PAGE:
Have we lost the will to be heroes?

Have we lost the will to be heroes?

Before I get started, I want to make sure that you know this article contains my own opinions. They may be very different to what you believe and I would like to let you know that this is perfectly fine, in fact, I encourage it. Wouldn’t it be dreadfully boring if we were all cut from the same cloth?

While I was reading recently, I came across an article about the band Nirvana and the sorry state that music was in before they burst onto the scene. If you know me personally, then you’ll already know that I really don’t like the corporate, fluffy side of music, although I do accept and understand that some people just want to accept the nastiness and coldness of the world around them and try to cheer themselves up wherever they can.


If you lived through the 60’s, 70’s, 80’s or a combination of the three, then you’ll remember that music had a varied life throughout those eras. The Beatles were the first to introduce “rock n’ roll” to the world and the four mild mannered men from Liverpool soon took the world by storm, putting forward the idea that no matter where you came from, you could always make something of yourself and claw your way up from the bottom.

The Beatles showed the world a new ideology and that music didn’t have to be the same thing over and over again. Music wasn’t soft any more, and it wasn’t intended as something just to provide noise at parties, although we still do that to this day. It’s possible you remember that the punk movement died out in the late 70’s, leaving the market fairly open, but nobody filled that spot. It seemed as though no one was willing to step up and be the hero that the music scene needed. Around 1987, a band called Nirvana started popping up in unknown venues around Washington state. Their hard hitting music won them followers throughout their travels and in 1989 they recorded their first album Bleach.

The popularity of their first album was nowhere near bands of the past but they had started an underground movement without even trying. Their music had entered the hearts and minds of the youth around the state and it was about to explode into a worldwide phenomenon known as grunge. In 1991, they released their first major single titled Smells Like Teen Spirit and received overnight global fame. Kurt Cobain, the front man of Nirvana became an instant hero thanks to his nonchalant style and general anger towards the establishment.Why is that important for modern music? Well, simply put, it gave people the burning desire to fight for themselves again.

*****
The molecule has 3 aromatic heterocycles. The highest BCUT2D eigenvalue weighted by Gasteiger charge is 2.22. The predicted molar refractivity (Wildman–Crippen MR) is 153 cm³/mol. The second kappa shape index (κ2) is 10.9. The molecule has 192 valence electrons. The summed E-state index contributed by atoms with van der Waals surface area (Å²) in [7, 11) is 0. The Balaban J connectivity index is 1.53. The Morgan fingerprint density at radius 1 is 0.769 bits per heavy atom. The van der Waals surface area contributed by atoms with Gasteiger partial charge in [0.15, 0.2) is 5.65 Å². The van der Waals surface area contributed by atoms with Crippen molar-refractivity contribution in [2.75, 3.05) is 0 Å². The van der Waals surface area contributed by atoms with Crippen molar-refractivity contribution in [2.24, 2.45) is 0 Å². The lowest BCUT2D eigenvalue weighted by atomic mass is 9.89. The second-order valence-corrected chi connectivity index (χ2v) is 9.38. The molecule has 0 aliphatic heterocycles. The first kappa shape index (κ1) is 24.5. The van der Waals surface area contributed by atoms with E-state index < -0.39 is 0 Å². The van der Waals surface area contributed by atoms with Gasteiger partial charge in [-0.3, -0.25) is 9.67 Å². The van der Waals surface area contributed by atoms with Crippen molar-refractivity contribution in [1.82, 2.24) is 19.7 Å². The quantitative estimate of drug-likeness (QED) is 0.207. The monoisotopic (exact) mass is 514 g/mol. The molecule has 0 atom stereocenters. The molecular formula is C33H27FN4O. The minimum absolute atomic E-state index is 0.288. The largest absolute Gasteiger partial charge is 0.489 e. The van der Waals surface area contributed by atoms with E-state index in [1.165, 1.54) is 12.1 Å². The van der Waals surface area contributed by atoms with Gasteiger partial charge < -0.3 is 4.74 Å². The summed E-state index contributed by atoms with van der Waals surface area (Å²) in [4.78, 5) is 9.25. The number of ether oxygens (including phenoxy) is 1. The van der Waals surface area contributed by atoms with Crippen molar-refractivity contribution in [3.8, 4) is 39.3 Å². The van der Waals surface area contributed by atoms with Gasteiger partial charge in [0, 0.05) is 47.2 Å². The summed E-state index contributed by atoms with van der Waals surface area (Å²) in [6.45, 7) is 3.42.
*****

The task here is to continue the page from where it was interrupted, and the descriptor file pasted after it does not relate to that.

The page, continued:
Music was no longer about living through and forgetting, it was about using your voice, understanding yourself and expressing your beliefs through artistic expression. It also gave rise to the idea of the anti-hero as the new protagonist of modern life, the character who had no filter and wasn’t afraid to say all the things polite society was too weak to say.Nirvana and Cobain’s intention was never to create a political movement, it was merely to make music and escape from the drag of the 9 to 5 job that consumes so many of us with dread when Monday morning (or your version of Monday morning should your work shifts) finally roles around.

As Kurt said in an interview, he never wanted to change the world, he was “just trying to rip off the pixies.” Regardless, Nirvana’s fierce attitude did create a movement and millions of impressionable youths worldwide ended up following that. Distrust for the establishment grew and many people started considering alternative career paths such as being self employed, artists or even musicians. Grunge took the traditional sociological norms and threw them out of the window, telling us to follow our hearts instead of money. Grunge also inspired Riot Grrl, which was an extremely feminist version of the genre, still carried on nowadays thanks to bands such as Pussy Riot in Russia who were famously imprisoned for “behaviour against the state.”

The feminist culture within music continued to rise after Grunge and Riot Grrl came onto the scene, spreading into genres such as pop, R & B, country and even rap, with a few brave women paving the way for the superstars of the future and showing that femininity was fierce and important, not the object of sexual gratification alone.


Let’s consider the idea of the anti-hero, it’s not a new thing, but it’s newly popularised. Ernest Hemingway could have been considered a classic anti-hero prototype, but he’s remembered more for his literary works than for being a sociopath who worked for the KGB, repeatedly shot wild animals and cheated on his wives with more mistresses than you could count on both hands.

That being said, Hemingway’s actions were not popular with the majority of people, he was fairly unlikeable and it’s said that he was kind of a recluse, especially in his later years. So, what drove people into liking the idea of the modern anti-hero in the 21st century? Well, there are a lot of arguments for this and it would take forever to go through them all, but I’d bet a substantial amount on saying that the major reason would have been the ever changing nature of television. Especially when we consider that we can now binge watch an entire series on our mobiles whilst we travel to work, it becomes evident that the traditional heroes have become boring and overplayed to us as an audience.